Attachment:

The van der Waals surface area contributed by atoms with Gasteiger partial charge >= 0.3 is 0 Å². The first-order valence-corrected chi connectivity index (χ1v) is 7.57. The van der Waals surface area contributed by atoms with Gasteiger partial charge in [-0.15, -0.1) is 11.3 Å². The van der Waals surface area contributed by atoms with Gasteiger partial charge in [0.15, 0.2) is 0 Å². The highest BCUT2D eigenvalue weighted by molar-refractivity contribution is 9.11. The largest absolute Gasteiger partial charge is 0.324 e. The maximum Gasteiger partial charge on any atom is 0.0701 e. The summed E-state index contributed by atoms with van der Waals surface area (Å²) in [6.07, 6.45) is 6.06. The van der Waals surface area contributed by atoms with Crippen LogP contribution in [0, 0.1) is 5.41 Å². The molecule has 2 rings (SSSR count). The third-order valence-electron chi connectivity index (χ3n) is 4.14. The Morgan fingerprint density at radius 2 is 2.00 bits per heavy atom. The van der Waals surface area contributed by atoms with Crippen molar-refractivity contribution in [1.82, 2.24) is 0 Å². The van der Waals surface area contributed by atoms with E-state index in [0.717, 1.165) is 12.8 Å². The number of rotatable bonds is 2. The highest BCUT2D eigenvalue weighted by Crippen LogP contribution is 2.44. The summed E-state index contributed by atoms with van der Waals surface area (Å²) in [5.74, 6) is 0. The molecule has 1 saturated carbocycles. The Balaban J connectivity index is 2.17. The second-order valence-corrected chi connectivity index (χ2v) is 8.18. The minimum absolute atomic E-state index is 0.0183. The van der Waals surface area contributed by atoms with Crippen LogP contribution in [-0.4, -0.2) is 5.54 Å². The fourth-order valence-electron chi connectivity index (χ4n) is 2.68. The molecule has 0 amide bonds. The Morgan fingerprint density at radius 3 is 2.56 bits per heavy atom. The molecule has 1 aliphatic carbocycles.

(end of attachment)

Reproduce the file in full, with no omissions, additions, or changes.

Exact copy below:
The van der Waals surface area contributed by atoms with Gasteiger partial charge >= 0.3 is 0 Å². The first-order valence-corrected chi connectivity index (χ1v) is 7.57. The van der Waals surface area contributed by atoms with Gasteiger partial charge in [-0.15, -0.1) is 11.3 Å². The van der Waals surface area contributed by atoms with Gasteiger partial charge in [0.15, 0.2) is 0 Å². The highest BCUT2D eigenvalue weighted by molar-refractivity contribution is 9.11. The largest absolute Gasteiger partial charge is 0.324 e. The maximum Gasteiger partial charge on any atom is 0.0701 e. The summed E-state index contributed by atoms with van der Waals surface area (Å²) in [6.07, 6.45) is 6.06. The van der Waals surface area contributed by atoms with Crippen LogP contribution in [0, 0.1) is 5.41 Å². The molecule has 2 rings (SSSR count). The third-order valence-electron chi connectivity index (χ3n) is 4.14. The Morgan fingerprint density at radius 2 is 2.00 bits per heavy atom. The van der Waals surface area contributed by atoms with Crippen molar-refractivity contribution in [1.82, 2.24) is 0 Å². The van der Waals surface area contributed by atoms with E-state index in [0.717, 1.165) is 12.8 Å². The number of rotatable bonds is 2. The highest BCUT2D eigenvalue weighted by Crippen LogP contribution is 2.44. The summed E-state index contributed by atoms with van der Waals surface area (Å²) in [5.74, 6) is 0. The molecule has 1 saturated carbocycles. The Balaban J connectivity index is 2.17. The second-order valence-corrected chi connectivity index (χ2v) is 8.18. The minimum absolute atomic E-state index is 0.0183. The van der Waals surface area contributed by atoms with Crippen LogP contribution in [-0.4, -0.2) is 5.54 Å². The fourth-order valence-electron chi connectivity index (χ4n) is 2.68. The molecule has 0 amide bonds. The Morgan fingerprint density at radius 3 is 2.56 bits per heavy atom. The molecule has 1 aliphatic carbocycles.